"Come Off Scot-free"

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Last Updated on May 8, 2015, by eNotes Editorial. Word Count: 129

Context: Panurge, visiting the land of the Furred Law-cats with Friar John, answers the Archduke Gripe-men-all's riddle and gives him a purse of gold in order to be set free. Friar John laments the gift of the gold and wonders if a few "cropped pieces of white cash" (silver) might...

(The entire section contains 129 words.)

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Context: Panurge, visiting the land of the Furred Law-cats with Friar John, answers the Archduke Gripe-men-all's riddle and gives him a purse of gold in order to be set free. Friar John laments the gift of the gold and wonders if a few "cropped pieces of white cash" (silver) might not have been enough to buy freedom. Panurge answers:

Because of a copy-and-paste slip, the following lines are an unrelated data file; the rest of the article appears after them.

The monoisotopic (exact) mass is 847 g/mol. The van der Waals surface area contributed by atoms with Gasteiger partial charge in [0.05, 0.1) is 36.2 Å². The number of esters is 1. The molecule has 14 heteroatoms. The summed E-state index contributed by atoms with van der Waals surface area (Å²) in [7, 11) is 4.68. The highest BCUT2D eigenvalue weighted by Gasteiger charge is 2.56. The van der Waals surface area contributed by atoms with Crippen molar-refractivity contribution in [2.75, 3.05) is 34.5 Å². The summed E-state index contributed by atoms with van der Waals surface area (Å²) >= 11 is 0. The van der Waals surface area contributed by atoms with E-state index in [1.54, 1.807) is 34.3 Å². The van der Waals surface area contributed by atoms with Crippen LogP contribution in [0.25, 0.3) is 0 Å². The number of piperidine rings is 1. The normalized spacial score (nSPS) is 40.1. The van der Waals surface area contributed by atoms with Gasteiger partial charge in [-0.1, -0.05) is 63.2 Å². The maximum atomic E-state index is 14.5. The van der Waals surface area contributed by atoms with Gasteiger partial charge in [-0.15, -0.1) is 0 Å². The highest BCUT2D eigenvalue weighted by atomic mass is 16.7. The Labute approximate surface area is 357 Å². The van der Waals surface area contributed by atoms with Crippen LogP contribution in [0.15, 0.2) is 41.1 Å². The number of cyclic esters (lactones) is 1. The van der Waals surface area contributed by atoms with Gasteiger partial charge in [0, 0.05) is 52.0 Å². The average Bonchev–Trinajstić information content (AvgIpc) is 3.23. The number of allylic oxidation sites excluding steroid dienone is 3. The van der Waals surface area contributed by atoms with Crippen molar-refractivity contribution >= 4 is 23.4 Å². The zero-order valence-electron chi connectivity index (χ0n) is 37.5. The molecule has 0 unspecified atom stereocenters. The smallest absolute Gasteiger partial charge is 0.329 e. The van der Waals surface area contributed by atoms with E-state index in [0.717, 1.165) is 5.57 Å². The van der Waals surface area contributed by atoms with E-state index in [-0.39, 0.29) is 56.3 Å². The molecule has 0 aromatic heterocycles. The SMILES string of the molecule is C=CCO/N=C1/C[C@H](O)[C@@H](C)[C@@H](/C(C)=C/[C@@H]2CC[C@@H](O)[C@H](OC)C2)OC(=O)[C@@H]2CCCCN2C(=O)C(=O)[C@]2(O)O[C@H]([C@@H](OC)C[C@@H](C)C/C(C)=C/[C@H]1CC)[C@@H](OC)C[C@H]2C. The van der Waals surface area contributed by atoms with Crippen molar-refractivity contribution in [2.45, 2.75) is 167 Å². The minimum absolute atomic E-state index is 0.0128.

". . . How could I help it? . . . Did you not see how Gripe-men-all held his gaping velvet pouch, and every moment roared and bellowed, "By gold, give, give me out of hand; by gold, give, give, give me presently"? Now thought I to myself, we shall never come off scot-free; I'll e'en stop their mouths with gold, that the wicket may be opened and we may get out, the sooner the better. . . ."

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"How The Other Half Lives"